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Will EV Charging Infrastructure Be Ready for Cyber Attacks?

A Sandia National Laboratories study determined that electric vehicle charging stations are vulnerable to cyber attacks. What might happen next — and how hard will this be to fix?

EV charging station
Shutterstock/Matej Kastelic
Electric vehicle charging stations are vulnerable to a number of different cyber attack scenarios, according to Sandia National Laboratories. In a press release dated Nov. 15, 2022, a Sandia Labs research report described how a review of vulnerabilities helps prioritize grid protections and inform public policymakers. Here’s an excerpt:

“With electric vehicles becoming more common, the risks and hazards of a cyberattack on electric vehicle charging equipment and systems also increases. Jay Johnson, an electrical engineer at Sandia National Laboratories, has been studying the varied vulnerabilities of electric vehicle charging infrastructure for the past four years.

“Johnson and his team recently published a summary of known electric vehicle charger vulnerabilities in the scientific journal Energies. …

“Electric vehicle charging infrastructure has several vulnerabilities ranging from skimming credit card information — just like at conventional gas pumps or ATMs — to using cloud servers to hijack an entire electric vehicle charger network.”


The media coverage on this report was wide and global.

The Register (U.K.) led with the headline, “Shocker: EV charging infrastructure is seriously insecure,” and wrote:

“If you’ve noticed car charging stations showing up in your area, congratulations! You’re part of a growing network of systems so poorly secured they could one day be used to destabilize entire electrical grids, and which contain enough security issues to be problematic today.

“That’s what scientists at Sandia National Laboratory in Albuquerque, New Mexico have concluded after four years of looking at demonstrated exploits and publicly-disclosed vulnerabilities in electric vehicle supply equipment (EVSE), as well as doing their own tests on 10 types of EV chargers with colleagues from Idaho National Lab.”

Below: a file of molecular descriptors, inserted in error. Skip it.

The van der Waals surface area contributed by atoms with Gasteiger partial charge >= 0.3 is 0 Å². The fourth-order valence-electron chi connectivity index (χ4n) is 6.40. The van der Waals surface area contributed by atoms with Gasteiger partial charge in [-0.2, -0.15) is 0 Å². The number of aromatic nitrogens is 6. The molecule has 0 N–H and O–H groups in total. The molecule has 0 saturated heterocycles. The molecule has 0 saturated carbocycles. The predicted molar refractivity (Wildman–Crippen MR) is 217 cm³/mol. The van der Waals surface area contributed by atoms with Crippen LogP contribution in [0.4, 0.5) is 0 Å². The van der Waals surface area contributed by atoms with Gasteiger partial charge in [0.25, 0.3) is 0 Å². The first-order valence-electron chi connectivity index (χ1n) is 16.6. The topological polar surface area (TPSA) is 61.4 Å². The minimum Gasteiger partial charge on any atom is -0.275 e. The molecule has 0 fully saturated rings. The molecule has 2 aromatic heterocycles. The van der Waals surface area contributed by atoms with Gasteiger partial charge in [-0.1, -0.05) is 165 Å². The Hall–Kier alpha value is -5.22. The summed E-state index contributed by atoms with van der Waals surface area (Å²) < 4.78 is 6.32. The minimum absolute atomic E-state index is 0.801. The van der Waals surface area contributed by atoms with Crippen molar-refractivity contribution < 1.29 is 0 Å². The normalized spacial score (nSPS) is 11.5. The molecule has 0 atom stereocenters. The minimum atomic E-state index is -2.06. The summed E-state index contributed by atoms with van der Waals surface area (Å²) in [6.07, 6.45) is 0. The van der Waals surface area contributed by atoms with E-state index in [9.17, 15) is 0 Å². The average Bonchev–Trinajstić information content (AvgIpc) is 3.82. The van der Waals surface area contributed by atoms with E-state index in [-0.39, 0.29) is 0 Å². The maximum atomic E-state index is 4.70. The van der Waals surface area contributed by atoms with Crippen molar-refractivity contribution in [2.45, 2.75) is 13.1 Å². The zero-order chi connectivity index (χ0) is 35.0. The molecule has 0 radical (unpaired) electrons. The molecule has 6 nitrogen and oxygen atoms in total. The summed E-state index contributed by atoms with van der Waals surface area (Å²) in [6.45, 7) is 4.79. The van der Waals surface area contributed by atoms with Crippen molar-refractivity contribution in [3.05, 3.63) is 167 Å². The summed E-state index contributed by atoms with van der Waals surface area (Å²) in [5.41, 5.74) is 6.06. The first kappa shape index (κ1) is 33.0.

GCN offered this analysis: “‘Right now, there’s a bit of a Wild West mentality out there,’ said Kayne McGladrey, field chief information security officer at security software company Hyperproof and a senior member of the Institute of Electrical and Electronics Engineers. ‘Companies are incentivized for being first to market, not necessarily most secure to market. Because security costs money and because it requires time and resources, naturally that becomes a lower priority.’

“EVs themselves have already been shown by researchers to be vulnerable to attack, but the cybersecurity of charging infrastructure has flown under the radar until relatively recently.”

Finally, states are also getting into the act. Michigan released this Electronic Vehicle Infrastructure Deployment plan in August 2022. The plan has a section on known risks and challenges, which includes cybersecurity risks. And this was a hot topic in October at the Michigan Cyber Summit, which I covered here.


I fully expect to revisit this topic in 2023 and beyond. But for now, government and especially states should be researching the cybersecurity issues surrounding EVs, and charging infrastructure is an important component.

This report from Sandia Labs is a good place to start.
Daniel J. Lohrmann is an internationally recognized cybersecurity leader, technologist, keynote speaker and author.